By Rob Corder
Vistajet founder Thomas Flohr believes his private jet business model can thrive in an age of austerity.
Cash-strapped businessmen still need to travel the world to meetings. Vistajet founder and chairman Thomas Flohr believes he has the business model to suit them in the air, and down to the ground.
The global financial crisis is finding a floor, leading to greater confidence among the Middle East's leading executives.
It is that confidence that one of the region's fastest-growing business jet businesses, VistaJet, hopes to tap into as it exhibits at the Dubai Air Show this week.
The company's chairman and founder, Thomas Flohr, says that high net worth individuals have been given a reality check during the downturn, and are now looking for innovative solutions for all their business needs, including private air travel.
Owning a business jet outright, or a share of a plane via a fractional ownership scheme, has left some executives with huge overheads associated with a rapidly depreciating asset during the past 18 months, a situation that Flohr believes will drive people towards his more flexible approach.
"The global financial crisis has highlighted the significant capital commitment and asset risks associated with full or fractional ownership and now, for the first time in more than 25 years, there is an alternative. VistaJet's business model delivers to the client the unique combination of a luxury brand, a customised solution, and pricing transparency," he explains.
The VistaJet solution is simple. The company operates a fleet of aircraft, ranging from tactical aircraft like the Learjet 40XR and the Learjet 60XR which can fly from three to five hours, through to the Challenger 604/5, an inter-regional aircraft flying up to eight hours with six to nine passengers.
At the top end, there are the Challenger 850s and Global Express XRS, which can fly from between six and 11 hours seating up to 14 passengers, and sleeping (fully reclined) up to six passengers.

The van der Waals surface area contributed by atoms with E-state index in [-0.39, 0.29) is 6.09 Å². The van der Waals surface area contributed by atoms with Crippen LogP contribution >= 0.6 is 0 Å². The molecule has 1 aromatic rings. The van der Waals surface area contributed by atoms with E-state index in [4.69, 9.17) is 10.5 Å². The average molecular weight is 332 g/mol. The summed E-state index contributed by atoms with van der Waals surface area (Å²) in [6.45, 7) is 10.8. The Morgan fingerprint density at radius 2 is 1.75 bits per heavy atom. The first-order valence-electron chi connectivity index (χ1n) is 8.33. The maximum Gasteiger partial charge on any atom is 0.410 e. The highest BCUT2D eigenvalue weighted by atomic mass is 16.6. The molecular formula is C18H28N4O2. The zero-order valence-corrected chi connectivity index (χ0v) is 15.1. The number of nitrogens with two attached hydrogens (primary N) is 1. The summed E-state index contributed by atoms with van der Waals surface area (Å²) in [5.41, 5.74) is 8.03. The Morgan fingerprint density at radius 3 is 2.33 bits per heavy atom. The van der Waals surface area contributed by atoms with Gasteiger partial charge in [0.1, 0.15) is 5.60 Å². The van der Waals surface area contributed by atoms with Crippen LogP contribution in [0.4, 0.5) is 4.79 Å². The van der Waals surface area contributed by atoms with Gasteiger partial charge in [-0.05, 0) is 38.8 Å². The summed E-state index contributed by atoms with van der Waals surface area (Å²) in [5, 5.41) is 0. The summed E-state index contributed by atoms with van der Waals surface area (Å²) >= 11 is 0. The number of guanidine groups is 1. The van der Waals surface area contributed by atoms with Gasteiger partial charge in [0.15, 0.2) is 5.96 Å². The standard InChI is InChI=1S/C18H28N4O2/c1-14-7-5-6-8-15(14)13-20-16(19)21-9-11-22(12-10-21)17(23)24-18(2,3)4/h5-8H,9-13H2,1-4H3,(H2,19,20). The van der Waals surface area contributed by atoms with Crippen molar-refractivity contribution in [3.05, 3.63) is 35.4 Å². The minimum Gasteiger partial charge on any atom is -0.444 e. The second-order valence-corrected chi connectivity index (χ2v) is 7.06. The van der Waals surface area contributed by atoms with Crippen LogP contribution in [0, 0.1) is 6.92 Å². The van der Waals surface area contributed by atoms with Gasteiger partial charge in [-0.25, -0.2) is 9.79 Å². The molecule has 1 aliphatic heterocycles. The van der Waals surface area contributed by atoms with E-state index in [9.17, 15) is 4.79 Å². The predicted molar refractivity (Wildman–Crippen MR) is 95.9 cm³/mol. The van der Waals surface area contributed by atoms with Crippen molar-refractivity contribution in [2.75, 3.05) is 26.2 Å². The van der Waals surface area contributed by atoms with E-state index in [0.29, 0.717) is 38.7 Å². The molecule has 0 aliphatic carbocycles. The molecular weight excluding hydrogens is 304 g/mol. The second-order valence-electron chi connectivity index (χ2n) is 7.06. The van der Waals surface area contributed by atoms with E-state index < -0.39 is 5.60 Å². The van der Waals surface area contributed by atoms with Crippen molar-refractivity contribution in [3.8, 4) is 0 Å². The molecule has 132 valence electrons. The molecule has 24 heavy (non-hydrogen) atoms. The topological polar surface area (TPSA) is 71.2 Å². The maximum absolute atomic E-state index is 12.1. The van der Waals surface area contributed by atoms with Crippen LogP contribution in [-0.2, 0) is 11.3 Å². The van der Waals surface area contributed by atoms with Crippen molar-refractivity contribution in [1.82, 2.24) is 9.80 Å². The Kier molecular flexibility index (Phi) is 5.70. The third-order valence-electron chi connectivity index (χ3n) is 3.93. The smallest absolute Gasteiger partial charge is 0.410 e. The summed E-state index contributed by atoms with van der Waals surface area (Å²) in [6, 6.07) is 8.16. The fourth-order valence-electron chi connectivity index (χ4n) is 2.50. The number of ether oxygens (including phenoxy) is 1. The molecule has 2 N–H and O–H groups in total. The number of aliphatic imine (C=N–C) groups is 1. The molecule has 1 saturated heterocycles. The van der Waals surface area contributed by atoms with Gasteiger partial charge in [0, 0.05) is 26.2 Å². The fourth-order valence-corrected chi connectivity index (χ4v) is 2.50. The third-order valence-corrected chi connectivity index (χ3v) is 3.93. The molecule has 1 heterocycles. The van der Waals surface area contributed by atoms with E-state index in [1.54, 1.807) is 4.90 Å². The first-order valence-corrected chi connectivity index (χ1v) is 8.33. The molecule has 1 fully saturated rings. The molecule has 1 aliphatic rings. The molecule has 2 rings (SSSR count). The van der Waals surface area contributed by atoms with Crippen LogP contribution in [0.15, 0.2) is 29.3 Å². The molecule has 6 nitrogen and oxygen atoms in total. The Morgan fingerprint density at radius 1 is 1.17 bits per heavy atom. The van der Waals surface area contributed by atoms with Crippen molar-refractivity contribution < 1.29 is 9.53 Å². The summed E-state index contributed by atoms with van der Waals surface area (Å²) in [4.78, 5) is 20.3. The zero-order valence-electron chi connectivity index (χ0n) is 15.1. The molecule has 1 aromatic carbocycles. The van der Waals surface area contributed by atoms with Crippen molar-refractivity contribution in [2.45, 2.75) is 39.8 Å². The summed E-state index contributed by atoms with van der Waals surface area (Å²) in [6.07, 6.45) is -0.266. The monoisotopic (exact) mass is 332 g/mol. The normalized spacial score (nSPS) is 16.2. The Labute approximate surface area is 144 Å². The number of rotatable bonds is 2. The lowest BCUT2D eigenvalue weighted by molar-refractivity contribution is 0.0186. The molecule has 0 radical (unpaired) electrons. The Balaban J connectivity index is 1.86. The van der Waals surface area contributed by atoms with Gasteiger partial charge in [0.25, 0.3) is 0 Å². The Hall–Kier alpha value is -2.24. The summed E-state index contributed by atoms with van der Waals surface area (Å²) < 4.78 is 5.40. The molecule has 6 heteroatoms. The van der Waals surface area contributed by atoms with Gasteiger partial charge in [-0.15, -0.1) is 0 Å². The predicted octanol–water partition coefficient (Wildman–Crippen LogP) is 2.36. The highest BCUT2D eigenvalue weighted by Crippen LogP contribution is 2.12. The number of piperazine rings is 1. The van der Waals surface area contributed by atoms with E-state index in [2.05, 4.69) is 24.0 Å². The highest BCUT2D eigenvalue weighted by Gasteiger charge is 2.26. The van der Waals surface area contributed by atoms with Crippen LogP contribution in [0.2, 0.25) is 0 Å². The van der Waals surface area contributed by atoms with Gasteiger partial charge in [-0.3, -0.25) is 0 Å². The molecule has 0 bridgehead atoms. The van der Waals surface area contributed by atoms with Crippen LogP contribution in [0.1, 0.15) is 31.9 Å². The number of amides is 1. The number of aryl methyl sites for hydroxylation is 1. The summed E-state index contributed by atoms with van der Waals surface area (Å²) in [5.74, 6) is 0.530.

Rather than buying a part share in a single aircraft, customers buy a number of hours flying time - typically 100 hours per year - and when they need to fly they can select the most appropriate plane from the fleet for their journey.
The company also offers an on-demand service for single flight bookings made by customers that are not part of a Vistajet programme.
All Vistajet planes are fitted out to the same luxury standards with identical branding, so the customer experience will be the same whether people are flying a short hop from Bahrain to Riyadh, or a long haul flight from the Middle East to Western Europe.
Vistajet have two aircraft in Dubai for the Air Show, the Challenger 850 will be parked at the company's exhibition stand, and a Learjet 60 XR will be nearby to show to potential customers.
The Middle East is a key market for Vistajet, according to Flohr. "At present, somewhere between two and four of our jets will be flying passengers in the region every day. We have seen significant growth in passenger and flights numbers over the past 12 months and we expect that number to grow. We expect that by 2012, around a third of our revenues will come from the Middle East," he suggests. "Customers are coming to us because we offer a proposition that no-one else can match, which combines the highest standard of luxury in the skies with guaranteed availability and a service which puts the client first," Flohr concludes.